It’s great to talk and write about best practices, reliability-centered maintenance (RCM) and how important they are to a plant’s ability to compete in our global economy, and we’ve been doing it for years. We know many facilities have embraced the principles and some have even implemented them. We also know many have not.
We decided to take a measure of the degree of implementation, the prevailing attitude towards RCM, and the differences between the RCM haves and have-nots. We invited maintenance professionals of all stripes to tell us via a Web-based survey not only where their plant’s actual practices are on the scale from reactive to reliability, but also how well their departments cooperate, their management’s attitude towards maintenance, and some key factors that drive the necessary culture changes.
Some 272 industry professionals participated in the survey, and more than two-thirds are maintenance and reliability managers. A significant number of senior managers as well as plant and production managers participated.
The results may be surprising to many and, I hope, eye-opening to those who have them closed. Bear in mind that responses are voluntary, and people are more willing to volunteer good news than bad.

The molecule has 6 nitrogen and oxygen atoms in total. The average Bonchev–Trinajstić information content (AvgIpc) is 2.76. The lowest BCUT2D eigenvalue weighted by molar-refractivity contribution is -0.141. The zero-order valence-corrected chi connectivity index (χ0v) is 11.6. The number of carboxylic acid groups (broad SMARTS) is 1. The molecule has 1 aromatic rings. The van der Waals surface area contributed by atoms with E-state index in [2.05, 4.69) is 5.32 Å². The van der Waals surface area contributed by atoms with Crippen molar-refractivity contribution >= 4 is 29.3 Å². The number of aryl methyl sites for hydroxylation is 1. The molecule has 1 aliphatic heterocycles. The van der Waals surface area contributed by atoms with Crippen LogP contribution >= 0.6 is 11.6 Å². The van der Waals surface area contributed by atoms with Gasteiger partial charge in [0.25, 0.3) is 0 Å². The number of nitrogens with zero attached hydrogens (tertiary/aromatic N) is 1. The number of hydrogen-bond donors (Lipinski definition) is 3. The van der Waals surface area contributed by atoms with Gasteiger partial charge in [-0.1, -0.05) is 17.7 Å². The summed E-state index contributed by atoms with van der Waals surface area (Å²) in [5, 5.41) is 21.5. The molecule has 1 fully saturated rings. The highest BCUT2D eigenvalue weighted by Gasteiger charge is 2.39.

Waving the flag
Starting off on a high note, every single respondent stated that asset reliability is a significant concern to them (“Survey Results” sidebar, question 1). I’m not surprised. Most reliability professionals I know are always questioning themselves whether or not they have optimal asset reliability at optimal cost, and this concern resonates with senior management.
But is reliability really under control — and is it sustainable for the future? No matter how good a grip you think you have, never underestimate the need to keep looking for ways to get better by ensuring the reliability of your capital assets, measuring reliability and continuously improving. The impact of asset reliability on asset utilization and performance dictates that we pay constant attention to this critical process.
Does management understand?
In most plants surveyed, senior management seems to understand the significance of reliability (question 2). One of the questions I constantly hear is, “If senior management understands the significance of reliability, why don’t they support a reliability initiative?”
Most senior management cannot and won’t accept a reliability initiative if it is not supported by a business case, points out Jack Nicholas, a world-renowned reliability expert. In the business plan, senior management wants to see:
- The value a reliability initiative will bring in hard dollars through:
a. Increased capacity, asset availability.
b. Reduced maintenance cost.
- Other outputs (not typically captured in hard dollars).
a. Decreased risk of environmental incidents.
b. Decreased asset life-cycle cost.
c. Decreased capital maintenance (replacing equipment because it is “worn out” or “old”).
- The time to value (from when the initiative starts to when the company will start realizing results).